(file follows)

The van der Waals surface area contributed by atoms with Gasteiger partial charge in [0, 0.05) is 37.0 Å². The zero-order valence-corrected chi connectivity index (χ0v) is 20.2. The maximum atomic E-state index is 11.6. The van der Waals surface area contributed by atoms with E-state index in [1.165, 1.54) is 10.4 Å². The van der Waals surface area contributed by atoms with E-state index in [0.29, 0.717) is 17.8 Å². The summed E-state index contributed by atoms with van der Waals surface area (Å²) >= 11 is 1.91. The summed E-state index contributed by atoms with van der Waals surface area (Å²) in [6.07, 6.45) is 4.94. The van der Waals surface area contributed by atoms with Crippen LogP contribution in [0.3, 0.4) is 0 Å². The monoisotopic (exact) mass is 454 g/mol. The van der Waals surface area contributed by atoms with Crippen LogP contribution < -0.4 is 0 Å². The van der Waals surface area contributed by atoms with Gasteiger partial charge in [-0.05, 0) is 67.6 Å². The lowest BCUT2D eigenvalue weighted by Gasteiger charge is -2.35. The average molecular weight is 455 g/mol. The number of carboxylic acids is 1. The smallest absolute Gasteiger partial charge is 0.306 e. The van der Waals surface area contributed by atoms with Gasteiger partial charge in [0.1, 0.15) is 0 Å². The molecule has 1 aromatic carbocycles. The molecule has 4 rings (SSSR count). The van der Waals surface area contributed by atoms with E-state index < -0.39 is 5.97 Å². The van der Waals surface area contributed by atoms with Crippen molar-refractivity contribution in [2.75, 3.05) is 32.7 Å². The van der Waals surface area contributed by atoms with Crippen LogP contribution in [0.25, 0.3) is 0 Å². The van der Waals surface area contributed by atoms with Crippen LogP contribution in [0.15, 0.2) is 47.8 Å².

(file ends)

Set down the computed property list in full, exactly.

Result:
The van der Waals surface area contributed by atoms with Gasteiger partial charge in [0, 0.05) is 37.0 Å². The zero-order valence-corrected chi connectivity index (χ0v) is 20.2. The maximum atomic E-state index is 11.6. The van der Waals surface area contributed by atoms with E-state index in [1.165, 1.54) is 10.4 Å². The van der Waals surface area contributed by atoms with E-state index in [0.29, 0.717) is 17.8 Å². The summed E-state index contributed by atoms with van der Waals surface area (Å²) >= 11 is 1.91. The summed E-state index contributed by atoms with van der Waals surface area (Å²) in [6.07, 6.45) is 4.94. The van der Waals surface area contributed by atoms with Crippen LogP contribution in [0.3, 0.4) is 0 Å². The monoisotopic (exact) mass is 454 g/mol. The van der Waals surface area contributed by atoms with Crippen LogP contribution < -0.4 is 0 Å². The van der Waals surface area contributed by atoms with Gasteiger partial charge in [-0.05, 0) is 67.6 Å². The lowest BCUT2D eigenvalue weighted by Gasteiger charge is -2.35. The average molecular weight is 455 g/mol. The number of carboxylic acids is 1. The smallest absolute Gasteiger partial charge is 0.306 e. The van der Waals surface area contributed by atoms with Gasteiger partial charge in [0.1, 0.15) is 0 Å². The molecule has 1 aromatic carbocycles. The molecule has 4 rings (SSSR count). The van der Waals surface area contributed by atoms with E-state index < -0.39 is 5.97 Å². The van der Waals surface area contributed by atoms with Crippen molar-refractivity contribution in [2.75, 3.05) is 32.7 Å². The van der Waals surface area contributed by atoms with Crippen LogP contribution in [0.25, 0.3) is 0 Å². The van der Waals surface area contributed by atoms with Crippen LogP contribution in [0.15, 0.2) is 47.8 Å².